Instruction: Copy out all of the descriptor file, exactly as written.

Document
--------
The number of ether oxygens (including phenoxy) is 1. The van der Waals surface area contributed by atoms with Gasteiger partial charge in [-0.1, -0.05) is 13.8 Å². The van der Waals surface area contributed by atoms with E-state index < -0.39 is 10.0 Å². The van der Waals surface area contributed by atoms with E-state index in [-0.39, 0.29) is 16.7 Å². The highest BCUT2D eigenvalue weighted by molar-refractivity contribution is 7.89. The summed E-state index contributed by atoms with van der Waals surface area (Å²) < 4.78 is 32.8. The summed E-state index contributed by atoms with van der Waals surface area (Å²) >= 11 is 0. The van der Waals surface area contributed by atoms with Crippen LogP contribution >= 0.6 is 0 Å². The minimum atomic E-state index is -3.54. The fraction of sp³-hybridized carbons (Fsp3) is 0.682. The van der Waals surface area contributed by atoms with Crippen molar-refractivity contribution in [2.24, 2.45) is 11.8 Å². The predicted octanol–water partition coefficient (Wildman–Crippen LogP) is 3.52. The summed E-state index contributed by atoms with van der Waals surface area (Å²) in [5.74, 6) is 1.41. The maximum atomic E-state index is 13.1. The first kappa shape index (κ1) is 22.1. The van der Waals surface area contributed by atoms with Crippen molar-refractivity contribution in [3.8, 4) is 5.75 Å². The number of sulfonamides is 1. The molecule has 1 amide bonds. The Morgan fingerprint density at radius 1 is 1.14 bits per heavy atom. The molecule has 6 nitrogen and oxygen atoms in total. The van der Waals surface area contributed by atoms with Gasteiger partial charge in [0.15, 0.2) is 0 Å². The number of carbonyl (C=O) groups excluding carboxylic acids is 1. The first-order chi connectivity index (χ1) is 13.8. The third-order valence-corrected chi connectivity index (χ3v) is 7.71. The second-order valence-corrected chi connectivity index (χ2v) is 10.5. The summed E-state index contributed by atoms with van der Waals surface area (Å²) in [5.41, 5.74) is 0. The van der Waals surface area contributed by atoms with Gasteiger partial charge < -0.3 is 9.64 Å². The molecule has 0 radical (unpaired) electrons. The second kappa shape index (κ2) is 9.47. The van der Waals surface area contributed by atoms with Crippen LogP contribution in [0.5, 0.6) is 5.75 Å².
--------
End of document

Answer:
The number of ether oxygens (including phenoxy) is 1. The van der Waals surface area contributed by atoms with Gasteiger partial charge in [-0.1, -0.05) is 13.8 Å². The van der Waals surface area contributed by atoms with E-state index < -0.39 is 10.0 Å². The van der Waals surface area contributed by atoms with E-state index in [-0.39, 0.29) is 16.7 Å². The highest BCUT2D eigenvalue weighted by molar-refractivity contribution is 7.89. The summed E-state index contributed by atoms with van der Waals surface area (Å²) < 4.78 is 32.8. The summed E-state index contributed by atoms with van der Waals surface area (Å²) >= 11 is 0. The van der Waals surface area contributed by atoms with Crippen LogP contribution >= 0.6 is 0 Å². The minimum atomic E-state index is -3.54. The fraction of sp³-hybridized carbons (Fsp3) is 0.682. The van der Waals surface area contributed by atoms with Crippen molar-refractivity contribution in [2.24, 2.45) is 11.8 Å². The predicted octanol–water partition coefficient (Wildman–Crippen LogP) is 3.52. The summed E-state index contributed by atoms with van der Waals surface area (Å²) in [5.74, 6) is 1.41. The maximum atomic E-state index is 13.1. The first kappa shape index (κ1) is 22.1. The van der Waals surface area contributed by atoms with Crippen molar-refractivity contribution in [3.8, 4) is 5.75 Å². The number of sulfonamides is 1. The molecule has 1 amide bonds. The Morgan fingerprint density at radius 1 is 1.14 bits per heavy atom. The molecule has 6 nitrogen and oxygen atoms in total. The van der Waals surface area contributed by atoms with Gasteiger partial charge in [0.15, 0.2) is 0 Å². The number of carbonyl (C=O) groups excluding carboxylic acids is 1. The first-order chi connectivity index (χ1) is 13.8. The third-order valence-corrected chi connectivity index (χ3v) is 7.71. The second-order valence-corrected chi connectivity index (χ2v) is 10.5. The summed E-state index contributed by atoms with van der Waals surface area (Å²) in [5.41, 5.74) is 0. The van der Waals surface area contributed by atoms with Gasteiger partial charge < -0.3 is 9.64 Å². The molecule has 0 radical (unpaired) electrons. The second kappa shape index (κ2) is 9.47. The van der Waals surface area contributed by atoms with Crippen LogP contribution in [0.5, 0.6) is 5.75 Å².